The Strain Recap 1.1 “Night Zero”: A Solid Start to an Enticing Series

The_Strain_Early_Promotional_ArtAlright, trying to break some new ground here. I’ve never reviewed a series episode-by-episode, but how hard can it be?

Considering that Guillermo del Toro is one of my favorite filmmakers, the idea of him doing a horror TV series like The Strain is kinda perfect for me. If nothing else, it should be good to tide me over until Crimson Peak (and, all things going well, again until Pacific Rim 2). Of course the real question is whether or not del Toro’s voice can carry over to television, and then whether his series collaborators- led by Carlton Cuse- can retain that voice without his constant involvement. Based on the pilot, “Night Zero”, we’re headed in the right direction, but The Strain needs to keep building speed and keep the rhythm it has by the end of the first episode, and not fall prey to its early missteps.

(Spoilers within… beware!)

The biggest flaw of “Night Zero”, which almost derails the pace of the whole thing, is the opening act. The first scene on the airplane is fine and does a good job teasing without revealing, and setting up the relevant secondary characters. On the other hand the second scene, with the ATC guys reacting to the plane and calling the cops, is completely superfluous. There is nothing in that scene that we don’t already know or learn soon after, so all this scene does is slow us down. Then there’s our introduction to Ephraim Goodweather (Corey Stoll), which happens as he goes through separation counselling with his estranged wife. It’s a good idea in theory to establish Eph’s life outside the outbreak, but it’s a scene at war with its own intention. The scene should be showing how Eph cannot focus on his family as much as his work, but instead the scene shows Eph being very invested in the moment (and ignoring his ringing cell phone) and his wife seemingly acting like a bitch because he takes his important job seriously. The scene should’ve emphasized how despite the love between them, and despite his wife understanding the importance of his job and the demands of it, that she feels that they need someone who is more present in their lives than Eph can afford to be. But while that might’ve been the intent of the scene, it doesn’t at all play out that way, and takes way too long to boot.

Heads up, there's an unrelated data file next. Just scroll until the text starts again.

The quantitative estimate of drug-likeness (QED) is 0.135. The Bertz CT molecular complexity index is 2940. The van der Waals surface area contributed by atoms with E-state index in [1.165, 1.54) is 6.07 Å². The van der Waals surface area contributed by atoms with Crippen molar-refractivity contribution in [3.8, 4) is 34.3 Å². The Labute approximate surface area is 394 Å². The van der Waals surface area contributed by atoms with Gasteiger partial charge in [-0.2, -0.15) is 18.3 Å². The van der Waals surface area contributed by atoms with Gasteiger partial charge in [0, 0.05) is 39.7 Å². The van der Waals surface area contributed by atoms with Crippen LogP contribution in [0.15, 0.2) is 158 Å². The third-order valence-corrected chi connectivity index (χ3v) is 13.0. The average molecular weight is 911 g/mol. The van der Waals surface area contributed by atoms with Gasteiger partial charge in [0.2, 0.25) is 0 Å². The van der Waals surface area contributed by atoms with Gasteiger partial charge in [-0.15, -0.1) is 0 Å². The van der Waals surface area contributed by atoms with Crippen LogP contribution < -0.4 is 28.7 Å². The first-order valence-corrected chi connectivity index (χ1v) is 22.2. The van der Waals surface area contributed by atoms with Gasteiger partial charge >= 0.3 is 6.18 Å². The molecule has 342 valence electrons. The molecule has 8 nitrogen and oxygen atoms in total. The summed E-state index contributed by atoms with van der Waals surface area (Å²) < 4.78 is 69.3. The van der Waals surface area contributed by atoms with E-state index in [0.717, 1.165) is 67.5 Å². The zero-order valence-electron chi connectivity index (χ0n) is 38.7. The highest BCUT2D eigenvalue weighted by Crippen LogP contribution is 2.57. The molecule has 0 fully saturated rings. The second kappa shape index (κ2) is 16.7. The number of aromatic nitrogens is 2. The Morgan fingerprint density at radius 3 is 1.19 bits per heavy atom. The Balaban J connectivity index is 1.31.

Once we’re past those road bumps though, it’s off to the races, thanks in large part to Abraham Setrakian, easily the best part of the show so far. He’s a grizzled old badass who’s spent his life fighting and waiting for this plague, and is sure to be a highlight of the show going forward. It was initially a role meant for John Hurt, but David Bradley plays it beautifully, walking the fine line between weary and wise, dangerous and desperate. The villains, Eldritch Palmer and Thomas Eichorst, are also solid, with the right sort of unsettling confidence that’s more scary than anything else here (which is saying a lot). Personally I can’t wait to see Eichorst let his monstrous side loose, and to see him and Abraham face off. The forensic sleuthing that Eph and his team do is also intriguing, and I’m curious to see how they balance the science-based investigation with this inherently fantastical threat. Then there’s the effects, possessing the usual del Toro balance between gross and oddly beautiful, with a tangibility that can only come from a lifelong love for (and use of) practical effects. There are some nice scenes to make up for the early missteps: the rising of the undead in the morgue (set to “Sweet Caroline”, no less) was a good balance between creepy and funny, and the moment when Abraham dispatches a couple of thugs in his pawn shop before going downstairs to feed his heart-in-a-jar was the best five minutes of the whole show.

So in closing, Guillermo del Toro’s grand TV epic has begun, and while there were some hiccups here and there we still have plenty of good things in play, and the right ingredients to make a really cool show. Let’s see where it goes from here, and hopefully the story will tighten up as the stakes are raised (no pun intended) and the time clock begins speeding up. Overall I’d say The Strain is definitely worth checking out, and I’ll definitely be back for more… and hopefully, so will this column!


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